Antiquities of Samarkand. Inner Courtyard of the Shir Dar Madrasah (Eastern Side). Detail of the Upper Section of the Main Niche

This photograph of the interior courtyard of the Shir Dar Madrasah in Samarkand (Uzbekistan) is from the archeological part of Turkestan Album. The six-volume photographic survey was produced in 1871-72 under the patronage of General Konstantin P. von Kaufman, the first governor-general (1867-82) of Turkestan, as the Russian Empire’s Central Asian territories were called. The album devotes special attention to Samarkand’s Islamic architecture, such as 14th- and 15th-century monuments from the reign of Timur (Tamerlane) and his successors. In the center of Samarkand is the Registan ensemble, composed of three major examples of a madrasah (religious school). The second madrasah in the ensemble, the Shir Dar, was built in 1619-36, during the Astrakhanid dynasty. Despite significant damage over the centuries, it remains one of the most lavishly ornamented monuments in Central Asia. The madrasah consists of a rectangular courtyard enclosed by a two-story arcade with an iwan (vaulted hall, walled on three sides, with one end open) and mosque in the east. This view shows the upper part of the east wall niche with the lattice work of the central window. The niche is covered with ceramic work composed of polychrome tiles in geometric and botanical patterns. The pointed window arch is framed by an inscription band in the Thuluth cursive style. Visible at the top are remnants of the “stalactite” decorative elements of the arch vault.

Antiquities of Samarkand. Inner Courtyard of the Shir Dar Madrasah (Western Side). Inscription on the Left Side of the Main Niche

This photograph of the interior courtyard of the Shir Dar Madrasah in Samarkand (Uzbekistan) is from the archeological part of Turkestan Album. The six-volume photographic survey was produced in 1871-72 under the patronage of General Konstantin P. von Kaufman, the first governor-general (1867-82) of Turkestan, as the Russian Empire’s Central Asian territories were called. The album devotes special attention to Samarkand’s Islamic architecture, such as 14th- and 15th-century monuments from the reign of Timur (Tamerlane) and his successors. In the center of Samarkand is the Registan ensemble, composed of three major examples of a madrasah (religious school). The second madrasah in the ensemble, the Shir Dar, was built in 1619-36, during the Astrakhanid dynasty. Despite significant damage over the centuries, it remains one of the most lavishly ornamented monuments in Central Asia. The form of this madrasah is typical for Central Asia, with a rectangular courtyard enclosed by a two-story arcade containing rooms for scholars. Visible here is the left side of the main arch niche of the west wall, with surfaces covered in polychrome majolica tiles. The main surface has large intersecting geometric figures that contain block Kufic script from the Kalima, the Islamic statement of faith. In the middle of this view is a horizontal cursive inscription. The surface is framed by vertical strips with floral patterns.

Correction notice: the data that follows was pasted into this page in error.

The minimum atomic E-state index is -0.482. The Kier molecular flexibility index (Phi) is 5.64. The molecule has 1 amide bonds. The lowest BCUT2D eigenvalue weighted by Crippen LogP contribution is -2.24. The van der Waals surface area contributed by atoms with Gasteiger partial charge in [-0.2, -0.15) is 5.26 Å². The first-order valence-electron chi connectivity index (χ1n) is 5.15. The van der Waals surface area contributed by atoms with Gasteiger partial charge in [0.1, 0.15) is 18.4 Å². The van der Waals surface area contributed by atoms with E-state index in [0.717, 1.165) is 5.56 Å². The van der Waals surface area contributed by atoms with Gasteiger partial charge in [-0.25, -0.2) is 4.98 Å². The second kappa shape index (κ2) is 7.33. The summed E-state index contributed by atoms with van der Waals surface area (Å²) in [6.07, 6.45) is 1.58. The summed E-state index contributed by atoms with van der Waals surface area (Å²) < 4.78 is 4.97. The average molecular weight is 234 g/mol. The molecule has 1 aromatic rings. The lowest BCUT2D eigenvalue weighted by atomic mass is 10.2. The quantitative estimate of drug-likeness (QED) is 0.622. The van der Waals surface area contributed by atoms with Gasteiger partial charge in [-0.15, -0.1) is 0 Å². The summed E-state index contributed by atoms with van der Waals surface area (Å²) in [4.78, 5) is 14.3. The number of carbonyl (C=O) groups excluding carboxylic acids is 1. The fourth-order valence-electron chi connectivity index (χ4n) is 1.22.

Antiquities of Samarkand. Inner Courtyard of the Shir Dar Madrasah (Western Side). Inscription on the Right Side of the Main Niche

This photograph of the interior courtyard of the Shir Dar Madrasah in Samarkand (Uzbekistan) is from the archeological part of Turkestan Album. The six-volume photographic survey was produced in 1871-72 under the patronage of General Konstantin P. von Kaufman, the first governor-general (1867-82) of Turkestan, as the Russian Empire’s Central Asian territories were called. The album devotes special attention to Samarkand’s Islamic architecture, such as 14th- and 15th-century monuments from the reign of Timur (Tamerlane) and his successors. In the center of Samarkand is the Registan ensemble, composed of three major examples of a madrasah (religious school). The second madrasah in the ensemble, the Shir Dar, was built in 1619-36, during the Astrakhanid dynasty. Despite significant damage over the centuries, it remains one of the most lavishly ornamented monuments in Central Asia. The form of this madrasah is typical for Central Asia, with a rectangular courtyard enclosed by a two-story arcade containing rooms for scholars. Visible here is the right side of the main arch niche of the west wall, with surfaces covered in polychrome majolica tiles. The main surface has large intersecting geometric figures that contain block Kufic script from the Kalima, the Islamic statement of faith. In the middle of the view is a horizontal cursive inscription. The surface is framed by vertical strips with floral patterns.